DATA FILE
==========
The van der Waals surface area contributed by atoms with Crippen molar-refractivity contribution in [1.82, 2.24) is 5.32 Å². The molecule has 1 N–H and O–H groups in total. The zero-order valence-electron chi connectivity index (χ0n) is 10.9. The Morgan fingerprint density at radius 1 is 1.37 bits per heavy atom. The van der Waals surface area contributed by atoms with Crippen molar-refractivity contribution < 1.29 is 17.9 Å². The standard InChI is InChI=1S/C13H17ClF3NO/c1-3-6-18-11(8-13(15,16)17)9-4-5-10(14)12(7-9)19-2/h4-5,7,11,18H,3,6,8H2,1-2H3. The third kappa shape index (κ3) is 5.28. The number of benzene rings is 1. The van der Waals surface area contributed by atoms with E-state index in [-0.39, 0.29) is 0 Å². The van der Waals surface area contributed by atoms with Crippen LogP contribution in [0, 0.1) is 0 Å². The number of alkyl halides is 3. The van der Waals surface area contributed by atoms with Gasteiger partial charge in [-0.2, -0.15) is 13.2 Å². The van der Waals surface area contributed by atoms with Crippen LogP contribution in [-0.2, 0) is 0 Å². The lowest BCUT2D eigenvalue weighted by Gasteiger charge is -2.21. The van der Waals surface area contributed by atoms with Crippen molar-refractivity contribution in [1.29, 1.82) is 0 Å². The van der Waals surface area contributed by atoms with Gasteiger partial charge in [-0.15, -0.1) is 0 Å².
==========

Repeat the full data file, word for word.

The van der Waals surface area contributed by atoms with Crippen molar-refractivity contribution in [1.82, 2.24) is 5.32 Å². The molecule has 1 N–H and O–H groups in total. The zero-order valence-electron chi connectivity index (χ0n) is 10.9. The Morgan fingerprint density at radius 1 is 1.37 bits per heavy atom. The van der Waals surface area contributed by atoms with Crippen molar-refractivity contribution < 1.29 is 17.9 Å². The standard InChI is InChI=1S/C13H17ClF3NO/c1-3-6-18-11(8-13(15,16)17)9-4-5-10(14)12(7-9)19-2/h4-5,7,11,18H,3,6,8H2,1-2H3. The third kappa shape index (κ3) is 5.28. The number of benzene rings is 1. The van der Waals surface area contributed by atoms with E-state index in [-0.39, 0.29) is 0 Å². The van der Waals surface area contributed by atoms with Crippen LogP contribution in [0, 0.1) is 0 Å². The number of alkyl halides is 3. The van der Waals surface area contributed by atoms with Gasteiger partial charge in [-0.2, -0.15) is 13.2 Å². The van der Waals surface area contributed by atoms with Crippen LogP contribution in [-0.2, 0) is 0 Å². The lowest BCUT2D eigenvalue weighted by Gasteiger charge is -2.21. The van der Waals surface area contributed by atoms with Crippen molar-refractivity contribution in [1.29, 1.82) is 0 Å². The van der Waals surface area contributed by atoms with Gasteiger partial charge in [-0.15, -0.1) is 0 Å².